Figuring It Out

     As if deciding what you want to do with your life is not hard enough, the execution is even harder. Select individuals find their “calling” earlier than others, some later, some never. Lately, I’ve been grappling with this question. What to do and where to do it? As I inquire about various graduate programs and career potential, I grapple with variables such as location, cost, sustainability {will it make and last for a lifetime?} and the most fleeting variable of them all, the happiness factor {will it bring myself and others happiness? Of course, you don’t have to look to please others, but if you are like me you could not imagine a career that did not benefit other people in some way.} One of the most common struggles among creative minds, and humans in general, is the translation of a mental concept to a physical reality. You know – you have an idea of something, how you want it to turn out but, rarely, does it ever turn out as glorious as you imagined it to be or you can’t quite find the words or the properties to make it look, act or feel the way you thought it would {those of us who do have a talent for that translation are most commonly found in textbooks, and among Nobel prize recipients.}

     Paving the path to your future is as such, you start with a more or less complete picture of what you think will make you happy. {Happy is dependent on what you value most, so inherently that is different for everyone.} You make choices, you succeed and fail, but where does it get you? Is one really able to know what will make them happy at 37, 45, and 56 all by the ages of 22-26. In high school you are prepared for college; in college you choose a degree and become a very broad sort of specialist in your chosen field, and {choose your own adventure:} you either

a) find a job and mold your future one resume bullet at a time, make your own way and hope the economy doesn’t tank,

b)peruse a graduate degree which begins developing the specialized qualities and knowledge for the niche you have chosen in your given field, and cross your fingers that everything goes as planned and you don’t drown in student loans before you get the chance to swim with the big kids,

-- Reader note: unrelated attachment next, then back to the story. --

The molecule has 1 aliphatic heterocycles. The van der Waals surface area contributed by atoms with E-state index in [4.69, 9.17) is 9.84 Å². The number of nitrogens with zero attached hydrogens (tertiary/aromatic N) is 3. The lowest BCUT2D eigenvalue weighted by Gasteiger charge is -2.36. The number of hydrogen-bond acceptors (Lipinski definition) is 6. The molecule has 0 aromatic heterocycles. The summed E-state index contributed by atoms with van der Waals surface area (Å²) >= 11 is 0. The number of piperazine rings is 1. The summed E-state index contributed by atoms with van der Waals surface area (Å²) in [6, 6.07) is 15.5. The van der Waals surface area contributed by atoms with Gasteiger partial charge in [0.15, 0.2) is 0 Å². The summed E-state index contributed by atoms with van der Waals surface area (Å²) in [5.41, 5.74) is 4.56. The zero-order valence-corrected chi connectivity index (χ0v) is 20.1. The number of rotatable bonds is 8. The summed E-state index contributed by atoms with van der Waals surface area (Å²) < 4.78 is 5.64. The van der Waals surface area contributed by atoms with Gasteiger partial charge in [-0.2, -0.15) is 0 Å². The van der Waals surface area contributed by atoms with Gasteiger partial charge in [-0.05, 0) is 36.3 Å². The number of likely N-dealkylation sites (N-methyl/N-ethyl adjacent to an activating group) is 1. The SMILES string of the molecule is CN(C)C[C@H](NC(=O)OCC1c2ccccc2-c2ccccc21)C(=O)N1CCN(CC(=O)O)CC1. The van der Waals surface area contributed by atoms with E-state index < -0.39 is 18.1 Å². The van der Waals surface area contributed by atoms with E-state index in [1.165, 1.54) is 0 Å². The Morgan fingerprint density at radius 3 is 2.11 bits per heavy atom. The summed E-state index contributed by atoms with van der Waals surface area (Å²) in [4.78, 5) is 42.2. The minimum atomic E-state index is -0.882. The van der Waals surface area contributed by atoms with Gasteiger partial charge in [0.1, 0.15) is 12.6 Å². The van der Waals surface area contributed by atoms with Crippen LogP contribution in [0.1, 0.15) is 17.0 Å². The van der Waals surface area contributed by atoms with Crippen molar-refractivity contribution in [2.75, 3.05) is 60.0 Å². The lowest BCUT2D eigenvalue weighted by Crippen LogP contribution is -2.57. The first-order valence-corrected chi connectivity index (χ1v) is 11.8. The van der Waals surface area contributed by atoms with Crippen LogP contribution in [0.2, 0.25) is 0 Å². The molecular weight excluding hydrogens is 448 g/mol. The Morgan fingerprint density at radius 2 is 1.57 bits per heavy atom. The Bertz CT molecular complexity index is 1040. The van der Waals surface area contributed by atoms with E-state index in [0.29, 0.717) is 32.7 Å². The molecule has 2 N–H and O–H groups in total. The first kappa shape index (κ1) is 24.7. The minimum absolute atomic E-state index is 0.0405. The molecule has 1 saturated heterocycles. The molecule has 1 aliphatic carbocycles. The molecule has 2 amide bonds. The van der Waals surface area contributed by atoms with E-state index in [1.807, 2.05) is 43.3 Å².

c) both a and b,

d) you have a trust fund.

I realize my outlook sways toward the negative already, but realistically I’m not sure the typical or even fully developed 22 year old on the brink of shaking a hand with their left and receiving their degree with their right is capable of making. As human beings we evolve over time as populations and individuals — is there a decision, a singular path that will sustain this instance of nature?

     As a writer, and a student on the edge of the nest, I look for resolution to this quest. I believe in my best. I believe in my work and I believe in my vision. At this point, I don’t believe there is a singular job or degree that will act as my fairy god-mother and materialize my every hope and dream. But, I do believe in perseverance and dedication to a dream, it is craved by many, demanded by some, and applied by a few. {But imagine what kind of place the world would be if it were applied by many?} With enduring determination, and the childlike bravery to start over, to learn and to play with this one life – the path becomes clearer and it takes the form of many routes {I don’t believe in single paths.} The truth that I am beginning to see all the more clearly each day is that, your truth is not black and white, and it will never look the same as anyone else’s so there is no reason to rush, or compare {ever.} Above all else, trust yourself and don’t be afraid of making a few U-turns in life, or taking the long way to your future – the time will pass anyway.

One thought on “Figuring It Out

  1. Well-said. Even after having just recently being accepted into my program of choice.. It’s difficult to know if this is the chosen career path I truly want — Also, can I afford the debt? Life is made difficult for students. There should be more financial and social resources for young adults trying to make such huge decisions. Regardless, lovely article!

    Liked by 1 person

Leave a Reply

Fill in your details below or click an icon to log in: Logo

You are commenting using your account. Log Out /  Change )

Google photo

You are commenting using your Google account. Log Out /  Change )

Twitter picture

You are commenting using your Twitter account. Log Out /  Change )

Facebook photo

You are commenting using your Facebook account. Log Out /  Change )

Connecting to %s